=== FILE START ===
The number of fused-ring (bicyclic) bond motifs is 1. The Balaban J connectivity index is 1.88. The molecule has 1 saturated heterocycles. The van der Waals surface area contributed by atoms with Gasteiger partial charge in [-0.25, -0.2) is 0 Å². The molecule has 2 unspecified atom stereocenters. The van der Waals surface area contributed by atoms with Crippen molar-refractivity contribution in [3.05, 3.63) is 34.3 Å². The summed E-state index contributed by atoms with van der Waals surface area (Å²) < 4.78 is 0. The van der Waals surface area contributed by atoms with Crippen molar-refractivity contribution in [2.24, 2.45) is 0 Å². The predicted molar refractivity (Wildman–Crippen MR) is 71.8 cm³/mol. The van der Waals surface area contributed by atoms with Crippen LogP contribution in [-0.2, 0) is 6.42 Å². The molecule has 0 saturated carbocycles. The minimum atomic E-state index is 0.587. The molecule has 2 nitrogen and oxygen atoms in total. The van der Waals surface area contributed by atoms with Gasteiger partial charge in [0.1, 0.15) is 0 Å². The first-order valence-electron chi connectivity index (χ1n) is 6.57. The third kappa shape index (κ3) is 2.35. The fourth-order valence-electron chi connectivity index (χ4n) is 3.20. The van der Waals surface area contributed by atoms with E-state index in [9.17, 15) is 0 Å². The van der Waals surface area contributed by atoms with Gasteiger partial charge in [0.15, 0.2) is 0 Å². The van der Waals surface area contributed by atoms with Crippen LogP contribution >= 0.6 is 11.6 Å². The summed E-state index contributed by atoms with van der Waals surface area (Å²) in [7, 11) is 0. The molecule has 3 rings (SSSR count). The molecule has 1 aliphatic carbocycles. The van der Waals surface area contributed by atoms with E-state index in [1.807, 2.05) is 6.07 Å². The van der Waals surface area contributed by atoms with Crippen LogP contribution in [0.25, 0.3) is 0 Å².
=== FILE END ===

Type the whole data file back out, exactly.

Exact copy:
The number of fused-ring (bicyclic) bond motifs is 1. The Balaban J connectivity index is 1.88. The molecule has 1 saturated heterocycles. The van der Waals surface area contributed by atoms with Gasteiger partial charge in [-0.25, -0.2) is 0 Å². The molecule has 2 unspecified atom stereocenters. The van der Waals surface area contributed by atoms with Crippen molar-refractivity contribution in [3.05, 3.63) is 34.3 Å². The summed E-state index contributed by atoms with van der Waals surface area (Å²) < 4.78 is 0. The van der Waals surface area contributed by atoms with Crippen molar-refractivity contribution in [2.24, 2.45) is 0 Å². The predicted molar refractivity (Wildman–Crippen MR) is 71.8 cm³/mol. The van der Waals surface area contributed by atoms with Crippen LogP contribution in [-0.2, 0) is 6.42 Å². The molecule has 0 saturated carbocycles. The minimum atomic E-state index is 0.587. The molecule has 2 nitrogen and oxygen atoms in total. The van der Waals surface area contributed by atoms with Gasteiger partial charge in [0.1, 0.15) is 0 Å². The first-order valence-electron chi connectivity index (χ1n) is 6.57. The third kappa shape index (κ3) is 2.35. The fourth-order valence-electron chi connectivity index (χ4n) is 3.20. The van der Waals surface area contributed by atoms with E-state index in [9.17, 15) is 0 Å². The van der Waals surface area contributed by atoms with Gasteiger partial charge in [0.15, 0.2) is 0 Å². The van der Waals surface area contributed by atoms with Crippen LogP contribution >= 0.6 is 11.6 Å². The summed E-state index contributed by atoms with van der Waals surface area (Å²) in [7, 11) is 0. The molecule has 3 rings (SSSR count). The molecule has 1 aliphatic carbocycles. The van der Waals surface area contributed by atoms with E-state index in [1.807, 2.05) is 6.07 Å². The van der Waals surface area contributed by atoms with Crippen LogP contribution in [0.25, 0.3) is 0 Å².